A leading expert on the social impacts of poker machines has described as “a farce” a system by which not-for-profit gaming venues in Bendigo claim day-to-day expenses as community benefits.
A Bendigo Advertiser analysis of gambling figures released by the state government shows the majority of “community benefits” claimed by Bendigo pokies clubs were actually used to cover the venues’ operating costs.
The city’s four not-for-profit gaming venues declared a total of more than $5.7 million, or about a third of their $18 million total gaming revenue, was funneled back into the community in 2015-16.
But a breakdown of the figures released by the Victorian Commission for Gambling and Liquor Regulation shows more of that money went towards the venues’ maintenance and staffing costs than traditional community causes such as donations, gifts and sponsorships.
Head of the gambling and social determinants unit at Monash University’s School of Public Health and Preventive Medicine, Charles Livingstone, said while the clubs were not breaking any laws by claiming running costs as community benefits, "the current scheme does not provide real benefit for the community – what it provides is benefit for the clubs claiming them”.
“When we see clubs in particular say that somehow paying the wages and superannuation and for the TV and the gas bill is some sort of community benefit – I mean it would be laughable if it wasn’t so serious,” he said.
“Dressing up very, very minor contributions made by clubs [as a community benefit] does all of us a major disservice and is effectively a legitimisation exercise and an alibi used by the clubs to justify the harm they impose on the community.”
Just $79,632 of the $284,482 in community benefits claimed by the Borough Club, owned by Bendigo Stadium Limited, was spent on “donations, gifts and sponsorships”, while more than half that amount was spent on member discounts.
The stadium itself spent $465,723 on “donations, gifts and sponsorships” and Bendigo Braves and other basketball and volleyball expenses, less than one sixth of the $2,903,097 it claimed in community benefits.
The Bendigo District RSL spent $596,351 on community services including $111,045 on advice, support and services to ex-service personnel, carers and families, less than a quarter of the total it claimed in community benefits.
Other items listed in the clubs’ community benefit statements included rent, travel and accommodation, cleaning services and security contracts.
By law, clubs must demonstrate they gave the equivalent of at least 8.33 per cent of the venue’s gaming revenue to approved community purposes or activities.
The RSL was the only one of the four clubs to spend more than 8.33 per cent of its revenue on community activities once running costs, including more than $300,000 in wages, were stripped out.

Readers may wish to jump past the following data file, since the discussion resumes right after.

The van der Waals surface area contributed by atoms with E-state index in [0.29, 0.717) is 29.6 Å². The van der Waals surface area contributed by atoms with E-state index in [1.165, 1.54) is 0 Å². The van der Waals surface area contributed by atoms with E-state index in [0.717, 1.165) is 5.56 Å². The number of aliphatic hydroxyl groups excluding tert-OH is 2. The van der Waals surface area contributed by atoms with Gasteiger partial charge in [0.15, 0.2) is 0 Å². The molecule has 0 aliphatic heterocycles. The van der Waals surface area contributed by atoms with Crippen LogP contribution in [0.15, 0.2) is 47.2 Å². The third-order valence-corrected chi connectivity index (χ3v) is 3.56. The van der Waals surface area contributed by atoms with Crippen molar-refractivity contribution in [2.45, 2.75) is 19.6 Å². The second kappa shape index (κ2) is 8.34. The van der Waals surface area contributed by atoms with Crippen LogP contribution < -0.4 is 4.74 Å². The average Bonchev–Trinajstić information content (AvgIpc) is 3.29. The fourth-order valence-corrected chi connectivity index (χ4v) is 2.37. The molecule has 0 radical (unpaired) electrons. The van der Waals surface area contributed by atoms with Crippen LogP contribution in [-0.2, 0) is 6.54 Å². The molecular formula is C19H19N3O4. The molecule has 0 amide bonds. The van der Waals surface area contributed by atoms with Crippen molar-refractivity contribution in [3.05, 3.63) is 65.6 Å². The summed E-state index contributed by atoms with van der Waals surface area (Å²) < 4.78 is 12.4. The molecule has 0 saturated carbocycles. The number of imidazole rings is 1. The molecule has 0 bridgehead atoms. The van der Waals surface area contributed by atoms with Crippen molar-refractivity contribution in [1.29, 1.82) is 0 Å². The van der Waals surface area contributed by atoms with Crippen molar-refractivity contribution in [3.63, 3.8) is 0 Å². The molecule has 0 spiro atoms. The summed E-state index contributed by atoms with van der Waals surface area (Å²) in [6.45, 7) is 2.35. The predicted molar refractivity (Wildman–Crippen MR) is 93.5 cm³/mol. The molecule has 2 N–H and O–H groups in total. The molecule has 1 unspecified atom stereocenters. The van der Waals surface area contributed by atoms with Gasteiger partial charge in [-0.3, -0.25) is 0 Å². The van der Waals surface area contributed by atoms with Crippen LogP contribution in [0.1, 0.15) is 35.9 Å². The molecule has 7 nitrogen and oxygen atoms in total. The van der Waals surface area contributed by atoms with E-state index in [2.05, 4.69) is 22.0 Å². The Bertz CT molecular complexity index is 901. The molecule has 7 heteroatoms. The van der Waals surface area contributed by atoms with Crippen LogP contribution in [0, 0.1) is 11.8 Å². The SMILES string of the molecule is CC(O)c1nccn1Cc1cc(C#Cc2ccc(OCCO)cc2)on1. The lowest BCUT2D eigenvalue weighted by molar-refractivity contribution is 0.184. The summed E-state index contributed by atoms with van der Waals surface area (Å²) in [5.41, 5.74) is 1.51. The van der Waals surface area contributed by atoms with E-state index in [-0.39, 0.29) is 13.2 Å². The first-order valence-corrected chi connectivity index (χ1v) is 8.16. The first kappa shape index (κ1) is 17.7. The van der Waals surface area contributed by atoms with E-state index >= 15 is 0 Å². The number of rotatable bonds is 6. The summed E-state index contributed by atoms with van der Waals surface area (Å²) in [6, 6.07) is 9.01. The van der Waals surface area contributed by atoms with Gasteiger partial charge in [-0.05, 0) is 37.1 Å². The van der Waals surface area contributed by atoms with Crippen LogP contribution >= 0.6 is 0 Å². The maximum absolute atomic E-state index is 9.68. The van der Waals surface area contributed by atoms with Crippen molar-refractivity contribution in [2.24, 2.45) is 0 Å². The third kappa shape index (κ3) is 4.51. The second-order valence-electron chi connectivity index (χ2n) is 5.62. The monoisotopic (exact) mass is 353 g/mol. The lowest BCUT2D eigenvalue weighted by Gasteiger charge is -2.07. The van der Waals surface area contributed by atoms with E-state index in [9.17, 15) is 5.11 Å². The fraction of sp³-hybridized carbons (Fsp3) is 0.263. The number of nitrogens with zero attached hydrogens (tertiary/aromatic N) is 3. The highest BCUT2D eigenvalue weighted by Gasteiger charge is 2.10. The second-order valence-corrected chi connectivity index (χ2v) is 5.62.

Dr Livingstone said while the community benefit statements were “dishonest” and “misleading” the clubs were not being disingenuous in claiming the benefits, and laid the blame for the problem at the feet of the state government.
“There are certainly some clubs that provide genuine community benefits but sadly they are few and far between,” he said.
“All this scheme does is just give them a bad name.”
A 2010 Productivity Commission report estimated the amount of total pokies revenue contributed by problem gamblers at about 40 per cent.
When extrapolated across Bendigo’s four venues that figure indicates the clubs spent slightly more than 15 per cent of the total revenue they collected from problem gamblers on recognisable community benefits.
Dr Livingstone said the shortfall reflected the fact that poker machines invariably did more harm than good.
“I don’t think there’s any doubt about that, there’s no question that pokies do more harm than good in any Australian jurisdiction,” he said.
Bendigo Club general manager Adrian McMahon said the venue had gone into administration last year and was now under new management, since which time donations had “increased dramatically”, and was “actively involved in preventative measures to prevent problem gambling”.
“The Bendigo Club takes its community responsibilities seriously,” he said.
“The club acts as an umbrella club for numerous community groups and not-for-profits, and supports local groups including sporting clubs, the Bendigo Youth Choir, Cleft Palate Foundation and more.”
A spokeswoman for Gaming and Liquor Regulation minister Marlene Kairouz said any club that made money from pokies was required by law to verify they also provide a “significant benefit” to the community.
“The government is currently conducting a major review of pokies regulations, including community benefit statements and how they can work better,” she said.
The Bendigo Stadium and RSL were contacted for comment.